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Resuscitation hemostatic in pediatric patient

Christine M Leeper, Barbara A Gaines
Viscoelastic hemostatic assays (VHA), such as TEG and ROTEM, are whole blood tests that depict functional coagulation both numerically and graphically. The development of rapid VHA technology, which allows for the first data points to result within minutes of test initiation, has increased the utility of these tests in the treatment of trauma patients. Both adult and pediatric centers have integrated VHAs into trauma resuscitation and transfusion protocols. Literature regarding the use of VHAs for injured children is limited...
February 2017: Seminars in Pediatric Surgery
L Alix-Séguin, N Lodé, G Orliaguet, E Chamorro, F Kerroué, C Lorge, A Moreira
In light of the recent terrorist attacks in Europe, we need to reconsider the organization of rescue and medical management and plan for an attack involving multiple pediatric victims. To ensure quick surgical management, but also to minimize risk for on-site teams (direct threats from secondary terrorist attacks targeting deployed emergency services), it is crucial to evacuate patients in a swift but orderly fashion. Children are vulnerable targets in terrorist attacks. Their anatomical and physiological characteristics make it likely that pediatric victims will suffer more brain injuries and require more, often advanced, airway management...
March 2017: Archives de Pédiatrie: Organe Officiel de la Sociéte Française de Pédiatrie
Ioannis N Liras, Bryan A Cotton, Jessica C Cardenas, Matthew T Harting
INTRODUCTION: Hyperfibrinolysis (HF) on admission is associated with increased mortality in adult patients with trauma. Several studies have demonstrated that 9% of severely injured adults present to the emergency department (ED) with HF. Our aim was to (1) define HF in pediatric patients and develop a relevant cut-point for therapeutic intervention (if any); (2) identify the prevalence of HF in severely injured pediatric patients; and (3) determine whether HF on admission is as lethal a phenomenon as it is in adults...
September 2015: Surgery
Naomi T Hughes, Randall S Burd, Stephen J Teach
Evidence for changes in adult trauma management often precedes evidence for changes in pediatric trauma management. Many adult trauma centers have adopted damage-control resuscitation management strategies, which target the metabolic syndrome of acidosis, coagulopathy, and hypothermia often found in severe uncontrolled hemorrhage. Two key components of damage-control resuscitation are permissive hypotension, which is a fluid management strategy that targets a subnormal blood pressure, and hemostatic resuscitation, which is a transfusion strategy that targets coagulopathy with early blood product administration...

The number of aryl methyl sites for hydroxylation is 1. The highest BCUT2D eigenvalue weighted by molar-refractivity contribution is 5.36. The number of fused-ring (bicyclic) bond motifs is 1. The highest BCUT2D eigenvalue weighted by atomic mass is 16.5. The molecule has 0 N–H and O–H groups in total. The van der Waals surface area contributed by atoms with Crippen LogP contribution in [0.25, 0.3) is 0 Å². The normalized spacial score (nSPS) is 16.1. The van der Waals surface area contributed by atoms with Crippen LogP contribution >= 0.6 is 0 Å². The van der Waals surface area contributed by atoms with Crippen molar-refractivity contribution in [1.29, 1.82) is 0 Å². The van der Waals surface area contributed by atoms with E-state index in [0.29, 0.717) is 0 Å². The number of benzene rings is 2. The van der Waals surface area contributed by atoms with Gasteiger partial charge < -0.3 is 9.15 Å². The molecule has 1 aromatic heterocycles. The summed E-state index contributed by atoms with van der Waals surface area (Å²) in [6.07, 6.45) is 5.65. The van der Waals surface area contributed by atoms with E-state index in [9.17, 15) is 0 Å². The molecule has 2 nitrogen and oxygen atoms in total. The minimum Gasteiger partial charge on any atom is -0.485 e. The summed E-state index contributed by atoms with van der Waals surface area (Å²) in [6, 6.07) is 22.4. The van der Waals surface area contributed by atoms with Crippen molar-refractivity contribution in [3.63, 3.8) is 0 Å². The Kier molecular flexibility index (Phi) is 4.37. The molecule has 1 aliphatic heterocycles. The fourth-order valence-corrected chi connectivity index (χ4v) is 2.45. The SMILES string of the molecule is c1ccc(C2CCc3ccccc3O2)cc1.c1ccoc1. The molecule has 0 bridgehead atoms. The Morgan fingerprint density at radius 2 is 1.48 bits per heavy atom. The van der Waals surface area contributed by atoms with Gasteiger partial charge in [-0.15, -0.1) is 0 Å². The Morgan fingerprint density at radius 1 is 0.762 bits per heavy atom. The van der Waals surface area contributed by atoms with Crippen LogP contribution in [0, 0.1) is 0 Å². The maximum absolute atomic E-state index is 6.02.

September 2014: Pediatric Emergency Care
Adam M Vogel, Zayde A Radwan, Charles S Cox, Bryan A Cotton
PURPOSE: Admission rapid thrombelastography (rTEG) is a "real-time" clinical tool used to evaluate trauma-induced coagulopathy and direct hemostatic resuscitation. The relationship of rTEG to conventional coagulation tests (CCT) and early lifesaving interventions (LSI) in pediatric trauma is unknown. METHODS: Severely injured patients (age ≤ 14 years) with an rTEG were retrospectively reviewed (8/1/2009-8/31/2011). Demographic and clinical information was collected...
June 2013: Journal of Pediatric Surgery
Scott J Luhmann, Daniel J Sucato, Leonard Bacharier, Alysa Ellis, Cyndi Woerz
BACKGROUND: FloSeal and SurgiFlo Hemostatic Matrices are commonly used in surgical procedures to promote coagulation and minimize blood loss. They are composed of bovine and porcine gelatin matrix, respectively, that can be injected into pedicles to stop osseous bleeding during pedicle screw insertion. METHODS: This report details 2 pediatric spinal deformity reconstructive surgery patients who experienced intraoperative cardiovascular events after the intraosseous administration of animal-derived gelatin...
July 2013: Journal of Pediatric Orthopedics
Alex M Dressler, Christine M Finck, Christopher L Carroll, Craig C Bonanni, Philip C Spinella
Use of a defined massive transfusion (MT) protocol for severe intraoperative bleeding in a pediatric patient has never been described. Herein we present a case whereby use of hemostatic resuscitation delineated in an MT protocol optimally treated hemorrhage resulting from a large tumor during right hepatectomy. The MT protocol principles, benefits, and postoperative course of the patient are described.
July 2010: Journal of Pediatric Surgery
Cade M Nylund, Matthew A Borgman, John B Holcomb, Donald Jenkins, Philip C Spinella
OBJECTIVE: To describe the use of thromboelastography (TEG) to direct hemostatic resuscitation in a child with traumatic injury requiring massive transfusion. DESIGN: Case report. SETTING: Level 1 pediatric trauma center in an academic tertiary care facility. PATIENT: A 5-year-old boy with grade IV liver injury and right common hepatic artery laceration. INTERVENTION: TEG-directed resuscitation, including recombinant activated factor VII...
March 2009: Pediatric Critical Care Medicine
M Mekki, A Nouri, M Belghith, I Krichene, A Gargouri, H Sboui, M T Sfar
PATIENTS AND RESULTS: A series of four cases observed in the department of pediatric surgery in Monastir between 1990 and 1998 are reported. The diagnosis was made in the two first days of life. The clinical features associated paleness, shock and abdominal distension. Ultrasonography revealed that the hemoperitoneum was associated with liver hematoma in three cases and with retroperitoneal hematoma in two cases. Three infants required emergency hemostatic laparotomy. The fourth was stabilized by initial resuscitation...
April 2000: Archives de Pédiatrie: Organe Officiel de la Sociéte Française de Pédiatrie
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